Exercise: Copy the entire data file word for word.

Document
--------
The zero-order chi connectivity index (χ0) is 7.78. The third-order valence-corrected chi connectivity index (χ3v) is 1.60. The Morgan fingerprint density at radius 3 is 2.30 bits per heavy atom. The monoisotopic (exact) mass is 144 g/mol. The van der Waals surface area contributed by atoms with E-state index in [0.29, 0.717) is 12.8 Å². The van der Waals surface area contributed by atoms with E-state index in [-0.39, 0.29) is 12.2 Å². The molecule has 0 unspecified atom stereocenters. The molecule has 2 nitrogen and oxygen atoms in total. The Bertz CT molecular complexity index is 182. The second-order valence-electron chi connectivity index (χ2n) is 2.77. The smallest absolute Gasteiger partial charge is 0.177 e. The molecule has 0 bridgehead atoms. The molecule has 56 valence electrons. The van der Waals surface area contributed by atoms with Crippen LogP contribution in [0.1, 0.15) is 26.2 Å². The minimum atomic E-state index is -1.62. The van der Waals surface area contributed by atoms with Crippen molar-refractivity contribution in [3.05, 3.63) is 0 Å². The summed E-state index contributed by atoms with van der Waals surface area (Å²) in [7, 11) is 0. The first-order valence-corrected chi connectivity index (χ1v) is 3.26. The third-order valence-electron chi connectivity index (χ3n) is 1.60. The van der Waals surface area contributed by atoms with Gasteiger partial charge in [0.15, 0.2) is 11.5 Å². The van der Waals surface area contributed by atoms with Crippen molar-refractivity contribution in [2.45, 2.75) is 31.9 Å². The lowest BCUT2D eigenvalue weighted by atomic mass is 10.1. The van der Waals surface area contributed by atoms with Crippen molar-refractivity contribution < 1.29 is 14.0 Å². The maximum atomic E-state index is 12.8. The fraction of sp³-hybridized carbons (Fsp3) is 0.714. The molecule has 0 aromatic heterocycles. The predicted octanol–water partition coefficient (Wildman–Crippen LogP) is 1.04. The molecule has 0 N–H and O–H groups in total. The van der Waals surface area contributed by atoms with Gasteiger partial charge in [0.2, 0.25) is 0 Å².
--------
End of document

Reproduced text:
The zero-order chi connectivity index (χ0) is 7.78. The third-order valence-corrected chi connectivity index (χ3v) is 1.60. The Morgan fingerprint density at radius 3 is 2.30 bits per heavy atom. The monoisotopic (exact) mass is 144 g/mol. The van der Waals surface area contributed by atoms with E-state index in [0.29, 0.717) is 12.8 Å². The van der Waals surface area contributed by atoms with E-state index in [-0.39, 0.29) is 12.2 Å². The molecule has 0 unspecified atom stereocenters. The molecule has 2 nitrogen and oxygen atoms in total. The Bertz CT molecular complexity index is 182. The second-order valence-electron chi connectivity index (χ2n) is 2.77. The smallest absolute Gasteiger partial charge is 0.177 e. The molecule has 0 bridgehead atoms. The molecule has 56 valence electrons. The van der Waals surface area contributed by atoms with Crippen LogP contribution in [0.1, 0.15) is 26.2 Å². The minimum atomic E-state index is -1.62. The van der Waals surface area contributed by atoms with Crippen molar-refractivity contribution in [3.05, 3.63) is 0 Å². The summed E-state index contributed by atoms with van der Waals surface area (Å²) in [7, 11) is 0. The first-order valence-corrected chi connectivity index (χ1v) is 3.26. The third-order valence-electron chi connectivity index (χ3n) is 1.60. The van der Waals surface area contributed by atoms with Gasteiger partial charge in [0.15, 0.2) is 11.5 Å². The van der Waals surface area contributed by atoms with Crippen molar-refractivity contribution in [2.45, 2.75) is 31.9 Å². The lowest BCUT2D eigenvalue weighted by atomic mass is 10.1. The van der Waals surface area contributed by atoms with Crippen molar-refractivity contribution < 1.29 is 14.0 Å². The maximum atomic E-state index is 12.8. The fraction of sp³-hybridized carbons (Fsp3) is 0.714. The molecule has 0 aromatic heterocycles. The predicted octanol–water partition coefficient (Wildman–Crippen LogP) is 1.04. The molecule has 0 N–H and O–H groups in total. The van der Waals surface area contributed by atoms with Gasteiger partial charge in [0.2, 0.25) is 0 Å².